How to Stay Protected From Lurking Student Loan Scammers
The Biden administration announced last Wednesday that it would forgive up to $20,000 in undergraduate student loans.
Some borrowers have already had their accounts updated, but others will need to apply for the benefit in October.
However, this amount may not clear accounts for everyone, and scammers may be on the prowl promising to help eliminate any remaining debt.
Pay no upfront fees
It is illegal for student debt relief companies to charge you before administering a service, states the Federal Trade Commission.
Don’t sign up for a quick loan forgiveness
Anyone who guarantees your eligibility to have your student loan forgiven or promises that they can get your loan forgiven faster than the deadline set by the Department of Education is a scammer.
Don’t always trust the Ministry of Education logo
Scammers can use logos, names and seals to persuade you of their legitimacy. But if you have questions about your federal loans, visit the Department of Education’s official financial website at https://studentaid.gov/.
Don’t rush into a decision
Scammers will often make supposedly urgent requests — like missing a deadline to qualify for repayment plans, loan forgiveness programs, or federal loan consolidations — in an attempt to get you to act quickly.
Never Share Your Federal Student Aid ID
Scammers may ask for your FSA ID in an attempt to steal your identity, but you should never share your account credentials.
How to get your money back if you paid a scammer
Scammers may trick you into paying them in a way that makes it more difficult for you to get your money back, but there are certain actions you can take depending on the payment method you used.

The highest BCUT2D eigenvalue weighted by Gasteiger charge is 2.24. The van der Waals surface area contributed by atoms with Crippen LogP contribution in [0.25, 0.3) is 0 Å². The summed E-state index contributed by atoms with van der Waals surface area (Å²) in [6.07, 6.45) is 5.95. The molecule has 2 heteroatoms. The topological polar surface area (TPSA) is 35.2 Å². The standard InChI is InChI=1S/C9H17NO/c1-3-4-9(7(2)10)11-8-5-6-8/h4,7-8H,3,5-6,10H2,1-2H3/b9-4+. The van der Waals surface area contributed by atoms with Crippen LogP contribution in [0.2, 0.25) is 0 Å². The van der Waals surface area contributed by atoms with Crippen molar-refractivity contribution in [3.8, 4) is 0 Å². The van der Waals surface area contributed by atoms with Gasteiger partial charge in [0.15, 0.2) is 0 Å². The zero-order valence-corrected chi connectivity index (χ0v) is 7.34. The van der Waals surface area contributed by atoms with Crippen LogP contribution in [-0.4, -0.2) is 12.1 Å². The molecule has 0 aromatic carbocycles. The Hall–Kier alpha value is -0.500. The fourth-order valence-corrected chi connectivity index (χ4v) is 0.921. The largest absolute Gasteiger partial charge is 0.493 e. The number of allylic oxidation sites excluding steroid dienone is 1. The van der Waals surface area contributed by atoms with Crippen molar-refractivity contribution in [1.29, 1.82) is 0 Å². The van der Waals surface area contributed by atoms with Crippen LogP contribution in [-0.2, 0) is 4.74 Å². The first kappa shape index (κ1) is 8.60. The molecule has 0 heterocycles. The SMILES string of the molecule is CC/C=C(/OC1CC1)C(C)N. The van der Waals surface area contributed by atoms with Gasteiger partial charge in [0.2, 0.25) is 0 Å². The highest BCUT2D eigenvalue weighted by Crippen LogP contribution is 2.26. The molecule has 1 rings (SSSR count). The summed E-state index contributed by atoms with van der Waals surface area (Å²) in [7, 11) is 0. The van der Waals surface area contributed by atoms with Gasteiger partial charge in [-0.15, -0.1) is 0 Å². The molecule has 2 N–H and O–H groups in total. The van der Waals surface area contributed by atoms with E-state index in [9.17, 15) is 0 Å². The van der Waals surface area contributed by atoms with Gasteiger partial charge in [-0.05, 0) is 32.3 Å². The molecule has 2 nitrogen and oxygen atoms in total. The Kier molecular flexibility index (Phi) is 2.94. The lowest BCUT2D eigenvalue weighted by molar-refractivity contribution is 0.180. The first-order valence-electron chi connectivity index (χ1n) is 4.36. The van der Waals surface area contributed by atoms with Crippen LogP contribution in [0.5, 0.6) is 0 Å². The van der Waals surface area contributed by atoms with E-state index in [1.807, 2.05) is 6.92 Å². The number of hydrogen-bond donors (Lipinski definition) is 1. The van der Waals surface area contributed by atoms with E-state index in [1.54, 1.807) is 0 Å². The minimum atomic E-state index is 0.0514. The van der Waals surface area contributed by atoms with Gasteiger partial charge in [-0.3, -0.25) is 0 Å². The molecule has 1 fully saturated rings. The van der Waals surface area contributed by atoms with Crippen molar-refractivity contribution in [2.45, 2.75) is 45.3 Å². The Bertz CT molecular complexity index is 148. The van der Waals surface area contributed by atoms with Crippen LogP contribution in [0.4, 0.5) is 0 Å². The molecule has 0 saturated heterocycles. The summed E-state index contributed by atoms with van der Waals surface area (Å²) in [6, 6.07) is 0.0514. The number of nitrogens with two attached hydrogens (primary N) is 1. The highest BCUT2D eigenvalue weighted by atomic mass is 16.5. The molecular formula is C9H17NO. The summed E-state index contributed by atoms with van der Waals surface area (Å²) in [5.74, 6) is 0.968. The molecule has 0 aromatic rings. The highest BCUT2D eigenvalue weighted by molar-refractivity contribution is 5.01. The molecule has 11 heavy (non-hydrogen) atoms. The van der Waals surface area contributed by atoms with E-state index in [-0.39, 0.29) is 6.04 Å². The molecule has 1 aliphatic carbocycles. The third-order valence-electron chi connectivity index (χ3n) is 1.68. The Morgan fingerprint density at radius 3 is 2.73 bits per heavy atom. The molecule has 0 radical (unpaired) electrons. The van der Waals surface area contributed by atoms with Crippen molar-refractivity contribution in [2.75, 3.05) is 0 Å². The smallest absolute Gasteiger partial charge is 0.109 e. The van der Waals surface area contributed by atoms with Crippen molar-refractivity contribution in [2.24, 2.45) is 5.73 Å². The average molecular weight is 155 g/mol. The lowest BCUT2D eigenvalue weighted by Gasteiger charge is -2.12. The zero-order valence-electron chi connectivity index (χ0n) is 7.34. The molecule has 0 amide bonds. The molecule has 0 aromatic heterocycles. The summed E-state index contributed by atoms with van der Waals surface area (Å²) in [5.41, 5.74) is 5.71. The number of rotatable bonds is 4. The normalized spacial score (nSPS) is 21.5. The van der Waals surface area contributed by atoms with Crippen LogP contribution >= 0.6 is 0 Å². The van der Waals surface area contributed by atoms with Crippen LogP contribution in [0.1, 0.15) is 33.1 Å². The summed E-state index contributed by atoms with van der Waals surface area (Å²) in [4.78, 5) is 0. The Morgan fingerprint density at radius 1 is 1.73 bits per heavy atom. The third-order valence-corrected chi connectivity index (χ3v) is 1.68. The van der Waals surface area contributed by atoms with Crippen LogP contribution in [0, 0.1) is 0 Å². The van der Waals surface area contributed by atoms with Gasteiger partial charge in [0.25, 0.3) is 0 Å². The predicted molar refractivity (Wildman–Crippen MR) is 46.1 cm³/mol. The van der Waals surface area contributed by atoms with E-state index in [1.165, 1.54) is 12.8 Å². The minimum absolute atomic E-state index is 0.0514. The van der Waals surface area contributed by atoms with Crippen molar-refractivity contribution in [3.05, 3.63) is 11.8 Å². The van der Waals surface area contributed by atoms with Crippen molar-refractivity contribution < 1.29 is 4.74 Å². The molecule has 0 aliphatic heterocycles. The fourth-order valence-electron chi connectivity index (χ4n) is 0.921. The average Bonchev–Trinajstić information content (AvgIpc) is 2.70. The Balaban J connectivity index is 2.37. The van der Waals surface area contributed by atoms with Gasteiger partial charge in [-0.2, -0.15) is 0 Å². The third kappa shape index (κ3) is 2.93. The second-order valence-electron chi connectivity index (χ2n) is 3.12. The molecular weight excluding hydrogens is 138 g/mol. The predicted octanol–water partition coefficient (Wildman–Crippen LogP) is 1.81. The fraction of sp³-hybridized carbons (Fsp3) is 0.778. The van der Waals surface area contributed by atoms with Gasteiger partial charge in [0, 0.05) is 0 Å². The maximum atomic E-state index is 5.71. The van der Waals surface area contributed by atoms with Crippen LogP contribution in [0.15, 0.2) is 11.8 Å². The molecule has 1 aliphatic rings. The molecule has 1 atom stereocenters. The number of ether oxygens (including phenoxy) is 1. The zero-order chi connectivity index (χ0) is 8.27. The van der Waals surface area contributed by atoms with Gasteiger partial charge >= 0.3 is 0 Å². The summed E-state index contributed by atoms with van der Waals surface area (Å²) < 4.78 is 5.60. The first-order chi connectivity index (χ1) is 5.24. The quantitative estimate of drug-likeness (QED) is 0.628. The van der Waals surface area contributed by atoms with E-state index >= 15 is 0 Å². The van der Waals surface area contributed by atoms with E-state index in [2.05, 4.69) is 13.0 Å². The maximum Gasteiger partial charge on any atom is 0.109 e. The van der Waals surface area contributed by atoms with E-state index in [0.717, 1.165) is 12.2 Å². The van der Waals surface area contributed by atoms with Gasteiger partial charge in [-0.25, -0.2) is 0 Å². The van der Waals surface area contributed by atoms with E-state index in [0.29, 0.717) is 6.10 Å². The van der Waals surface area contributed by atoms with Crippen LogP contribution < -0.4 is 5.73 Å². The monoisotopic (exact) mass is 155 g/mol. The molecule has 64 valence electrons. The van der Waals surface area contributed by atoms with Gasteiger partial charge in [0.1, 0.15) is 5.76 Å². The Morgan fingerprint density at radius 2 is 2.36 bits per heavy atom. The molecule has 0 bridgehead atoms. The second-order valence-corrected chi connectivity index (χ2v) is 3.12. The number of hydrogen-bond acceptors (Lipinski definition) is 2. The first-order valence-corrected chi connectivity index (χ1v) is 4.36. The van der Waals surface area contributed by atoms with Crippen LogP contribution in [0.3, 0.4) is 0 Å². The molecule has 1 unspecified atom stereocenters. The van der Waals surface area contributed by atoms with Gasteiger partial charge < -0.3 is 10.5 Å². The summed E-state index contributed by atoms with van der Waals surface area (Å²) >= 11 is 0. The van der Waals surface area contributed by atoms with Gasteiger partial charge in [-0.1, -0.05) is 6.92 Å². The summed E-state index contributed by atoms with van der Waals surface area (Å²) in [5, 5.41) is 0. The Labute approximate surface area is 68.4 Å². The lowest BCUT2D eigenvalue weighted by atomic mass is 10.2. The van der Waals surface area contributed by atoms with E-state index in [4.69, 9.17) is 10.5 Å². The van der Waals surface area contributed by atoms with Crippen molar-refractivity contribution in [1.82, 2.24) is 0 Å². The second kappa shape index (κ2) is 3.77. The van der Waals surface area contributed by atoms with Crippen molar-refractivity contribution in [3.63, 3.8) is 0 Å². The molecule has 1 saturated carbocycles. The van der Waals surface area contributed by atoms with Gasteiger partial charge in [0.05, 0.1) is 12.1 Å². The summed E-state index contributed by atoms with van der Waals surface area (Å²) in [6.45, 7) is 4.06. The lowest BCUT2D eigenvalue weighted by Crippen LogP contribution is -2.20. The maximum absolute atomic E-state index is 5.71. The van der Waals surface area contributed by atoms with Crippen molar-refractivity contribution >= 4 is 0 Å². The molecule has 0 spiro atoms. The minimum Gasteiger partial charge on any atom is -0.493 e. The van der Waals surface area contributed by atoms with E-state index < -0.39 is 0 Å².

- Debit or credit card: Contact your bank and report a fraudulent charge. Ask them to waive the fee and refund your money.
- Bank transfer: If a scammer made a transfer from your bank account, report it to your bank.
- Cash: If you sent cash in the mail, contact the US Postal Inspection Service (877-876-2455) and see if they are able to intercept the package. If you used a different postal service, contact that company as soon as possible.
- Gift card: Contact the company that issued the gift card, report fraudulent activity and request a refund. Keep the gift card and gift card receipt if possible.
- Wire Transfer (i.e. MoneyGram or Western Union): Contact the company.
- Money Transfer App (i.e. Venmo or Cash App): Contact this company to see if they will issue a refund. If the account is linked to your bank account, call your bank as well.
- Cryptocurrency: These payments are usually irreversible. The recipient should be prepared to return your money. However, it is still worth trying to contact the cryptocurrency company.
How to report a scam
You can report scams to the FTC at ReportFraud.ftc.gov or to your state attorney general.
What if my devices and personal information have been compromised?
If you provided personal information to the scammer, such as your social security number, go to IdentityTheft.gov. If you’ve shared login information, update your passwords with a secure combination of upper and lower case letters, numbers, and symbols.
If a scammer has access to your computer, update the device’s security software, run a scan, and get rid of any files that might reveal too much information.
If your cell phone is compromised, contact your provider and check your bank statements for any unauthorized transactions.